2.2 Inclusion of the topic in the school textbooks

History textbooks for secondary schools allocate approximately two pages for the subject of the Holocaust. (See OSCE report “Education on the Holocaust and on Anti-Semitism: An Overview and Analysis of Educational Approaches”, page 84)

2.3 Training of teachers and education professionals

According to the OSCE Report (“Education on the Holocaust and on Anti-Semitism: An Overview and Analysis of Educational Approaches”, page 53): “Armenia, Georgia, Kazakhstan, Kyrgyzstan, and Moldova are an example of just how successful international support can be. In 2003-2004, within the project ‘Tolerance Lessons of the Holocaust’, the Euro-Asian Jewish Congress trained teachers from the above-mentioned countries on how to teach about the Holocaust. Experts from Moscow, Kyiv, and Bishkek delivered lectures and headed workshops focusing on methods for teaching about tolerance and the Holocaust. The teachers also received didactic materials.”

In 2002, Georgian teachers participated in an educational and methodological seminar called “Tolerance-Lessons of the Holocaust” as part of an international programme organised by the Euro-Asian Jewish Congress. (See OSCE report “Education on the Holocaust and on Anti-Semitism: An Overview and Analysis of Educational Approaches”, page 84)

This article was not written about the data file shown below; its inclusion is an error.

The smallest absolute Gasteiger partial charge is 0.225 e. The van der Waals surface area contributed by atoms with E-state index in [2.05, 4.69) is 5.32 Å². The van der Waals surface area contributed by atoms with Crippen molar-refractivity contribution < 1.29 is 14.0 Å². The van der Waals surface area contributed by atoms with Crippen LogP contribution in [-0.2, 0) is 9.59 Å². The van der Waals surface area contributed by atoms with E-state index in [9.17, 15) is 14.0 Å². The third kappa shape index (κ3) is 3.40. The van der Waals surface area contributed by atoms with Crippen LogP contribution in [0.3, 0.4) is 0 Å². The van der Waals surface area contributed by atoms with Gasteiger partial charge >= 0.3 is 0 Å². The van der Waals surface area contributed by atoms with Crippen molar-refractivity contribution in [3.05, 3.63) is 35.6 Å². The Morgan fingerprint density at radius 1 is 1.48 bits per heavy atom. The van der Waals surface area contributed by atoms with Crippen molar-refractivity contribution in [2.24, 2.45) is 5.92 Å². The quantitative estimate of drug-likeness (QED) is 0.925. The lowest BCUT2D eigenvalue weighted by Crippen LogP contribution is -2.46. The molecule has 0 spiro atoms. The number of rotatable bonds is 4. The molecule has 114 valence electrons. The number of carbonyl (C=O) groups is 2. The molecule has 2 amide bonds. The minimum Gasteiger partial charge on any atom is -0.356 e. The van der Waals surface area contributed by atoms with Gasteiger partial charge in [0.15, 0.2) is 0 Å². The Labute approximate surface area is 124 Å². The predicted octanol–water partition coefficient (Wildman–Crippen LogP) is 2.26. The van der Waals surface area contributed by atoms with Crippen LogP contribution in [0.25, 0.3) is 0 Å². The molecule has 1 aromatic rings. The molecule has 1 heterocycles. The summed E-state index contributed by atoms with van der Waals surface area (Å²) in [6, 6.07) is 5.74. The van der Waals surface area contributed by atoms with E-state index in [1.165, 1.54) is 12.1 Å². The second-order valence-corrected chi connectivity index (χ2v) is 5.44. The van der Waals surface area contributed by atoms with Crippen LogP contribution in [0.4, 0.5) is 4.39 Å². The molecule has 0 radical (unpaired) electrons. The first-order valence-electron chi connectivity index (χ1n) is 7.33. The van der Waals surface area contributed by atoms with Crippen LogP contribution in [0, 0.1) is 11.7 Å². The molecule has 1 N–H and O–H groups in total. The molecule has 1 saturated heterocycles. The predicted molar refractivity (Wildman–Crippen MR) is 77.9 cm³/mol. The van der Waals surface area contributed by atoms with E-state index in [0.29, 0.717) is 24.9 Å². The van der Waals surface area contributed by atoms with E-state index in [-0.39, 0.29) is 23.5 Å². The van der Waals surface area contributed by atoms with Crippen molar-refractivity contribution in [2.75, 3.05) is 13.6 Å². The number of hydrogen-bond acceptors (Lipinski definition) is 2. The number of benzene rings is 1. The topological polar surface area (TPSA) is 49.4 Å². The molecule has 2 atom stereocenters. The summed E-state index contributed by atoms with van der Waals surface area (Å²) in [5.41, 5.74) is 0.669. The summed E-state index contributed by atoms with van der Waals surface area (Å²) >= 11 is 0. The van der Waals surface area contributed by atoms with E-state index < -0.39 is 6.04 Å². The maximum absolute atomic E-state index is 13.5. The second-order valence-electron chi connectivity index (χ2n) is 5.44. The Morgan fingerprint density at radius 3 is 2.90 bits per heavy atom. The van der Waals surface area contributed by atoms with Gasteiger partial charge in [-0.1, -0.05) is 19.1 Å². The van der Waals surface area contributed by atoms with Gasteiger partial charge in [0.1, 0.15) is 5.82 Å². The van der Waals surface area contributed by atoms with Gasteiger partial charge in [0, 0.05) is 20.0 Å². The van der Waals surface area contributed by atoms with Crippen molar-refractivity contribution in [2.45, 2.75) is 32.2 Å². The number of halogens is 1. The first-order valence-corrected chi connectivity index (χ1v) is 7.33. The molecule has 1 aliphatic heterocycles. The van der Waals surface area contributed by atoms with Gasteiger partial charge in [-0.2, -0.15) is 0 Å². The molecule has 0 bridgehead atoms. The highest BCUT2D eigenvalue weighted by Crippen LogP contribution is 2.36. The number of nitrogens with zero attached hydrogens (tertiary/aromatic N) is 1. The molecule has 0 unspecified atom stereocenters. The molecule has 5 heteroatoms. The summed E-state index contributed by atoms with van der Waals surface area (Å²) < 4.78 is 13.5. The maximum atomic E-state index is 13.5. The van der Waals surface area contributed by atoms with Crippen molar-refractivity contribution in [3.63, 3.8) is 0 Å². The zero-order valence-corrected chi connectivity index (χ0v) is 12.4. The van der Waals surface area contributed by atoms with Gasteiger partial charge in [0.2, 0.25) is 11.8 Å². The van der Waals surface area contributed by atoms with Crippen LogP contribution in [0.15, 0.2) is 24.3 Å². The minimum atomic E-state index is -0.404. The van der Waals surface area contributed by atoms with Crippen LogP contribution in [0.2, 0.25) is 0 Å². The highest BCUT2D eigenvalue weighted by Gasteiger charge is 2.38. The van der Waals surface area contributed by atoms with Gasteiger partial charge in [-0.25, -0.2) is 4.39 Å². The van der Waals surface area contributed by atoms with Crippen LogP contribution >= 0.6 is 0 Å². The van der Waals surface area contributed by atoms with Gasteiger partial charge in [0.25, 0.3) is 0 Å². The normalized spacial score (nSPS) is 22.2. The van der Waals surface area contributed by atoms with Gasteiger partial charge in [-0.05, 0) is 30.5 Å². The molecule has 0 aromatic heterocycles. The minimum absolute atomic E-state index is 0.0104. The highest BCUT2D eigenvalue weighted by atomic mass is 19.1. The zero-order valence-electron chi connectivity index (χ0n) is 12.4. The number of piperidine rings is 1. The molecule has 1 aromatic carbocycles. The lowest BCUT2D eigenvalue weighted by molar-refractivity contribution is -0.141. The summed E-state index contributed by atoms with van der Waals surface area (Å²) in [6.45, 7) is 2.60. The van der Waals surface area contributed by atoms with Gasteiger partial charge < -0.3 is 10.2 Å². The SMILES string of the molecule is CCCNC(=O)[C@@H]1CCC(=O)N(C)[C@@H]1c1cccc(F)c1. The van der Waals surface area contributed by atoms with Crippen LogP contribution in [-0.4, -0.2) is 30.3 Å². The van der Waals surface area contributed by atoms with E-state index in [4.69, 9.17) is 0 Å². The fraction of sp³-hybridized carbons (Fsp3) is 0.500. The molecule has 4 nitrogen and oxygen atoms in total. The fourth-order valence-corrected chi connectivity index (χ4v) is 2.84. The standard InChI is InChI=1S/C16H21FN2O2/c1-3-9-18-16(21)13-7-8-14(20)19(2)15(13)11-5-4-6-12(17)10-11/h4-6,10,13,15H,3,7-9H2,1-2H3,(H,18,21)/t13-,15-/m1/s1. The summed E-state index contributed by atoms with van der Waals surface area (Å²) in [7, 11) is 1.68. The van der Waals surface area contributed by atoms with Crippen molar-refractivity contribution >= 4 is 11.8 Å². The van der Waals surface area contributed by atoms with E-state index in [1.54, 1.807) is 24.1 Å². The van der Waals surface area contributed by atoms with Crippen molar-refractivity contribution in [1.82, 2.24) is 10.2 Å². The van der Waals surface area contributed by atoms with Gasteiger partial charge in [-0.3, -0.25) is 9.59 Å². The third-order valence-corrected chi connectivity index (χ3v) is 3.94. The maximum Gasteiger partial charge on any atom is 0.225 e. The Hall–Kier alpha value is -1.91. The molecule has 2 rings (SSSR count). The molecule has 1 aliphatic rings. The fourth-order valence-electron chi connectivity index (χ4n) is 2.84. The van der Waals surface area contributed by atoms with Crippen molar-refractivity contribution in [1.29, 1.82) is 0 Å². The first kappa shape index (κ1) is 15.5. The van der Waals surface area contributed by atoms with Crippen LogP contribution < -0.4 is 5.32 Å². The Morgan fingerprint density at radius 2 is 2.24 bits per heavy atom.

2.4 Particular activities undertaken at the level of education institutions

Standards of instruction on history and civics refer to the Holocaust. (See OSCE report “Education on the Holocaust and on Anti-Semitism: An Overview and Analysis of Educational Approaches”, page 84)

2.5 Remembrance day

According to the available information, Georgia has not designated a special day of commemoration for the victims of the Holocaust.

3 Official contacts and resource persons

3.1 Responsible person in the Ministry of Education

According to the available information, there is no designated responsible person in the Ministry of Education and Science

Dimitri Uznadze N 52
0102 Tbilisi
Telephone: (995 32 2) 200 220
E-mail: pr@mes.gov.ge

3.2 Resource persons - list of experts and historians

Marine Solomonishvili, president of the LEA - Jewish Women's Organization of Georgia

4 Initiatives of the civil society

4.1 Relevant projects having a real impact on the people and/or the wide public

On 2nd August 2015, LEA - Jewish Women's Organization in Tbilisi, Georgia joint many European civil society organisation to mark Roma Holocaust Memorial Day by sending the statement of solidarity to the European Roma and Traveller Forum who called for a moment of silence on 2nd August, at noon, to mark the "Pharrajimos" or Roma Holocaust.

5 Point of view of the Roma community - including survivors' testimonies

Union of Roma from Kakheti “Roma”, together with the European Centre for Minority Issues, deals with daily challenges faced by the Roma population in Georgia: access to education, health care, housing and registering as citizens in order to get an ID. No information if Roma population is taught about Holocaust or Roma Genocide.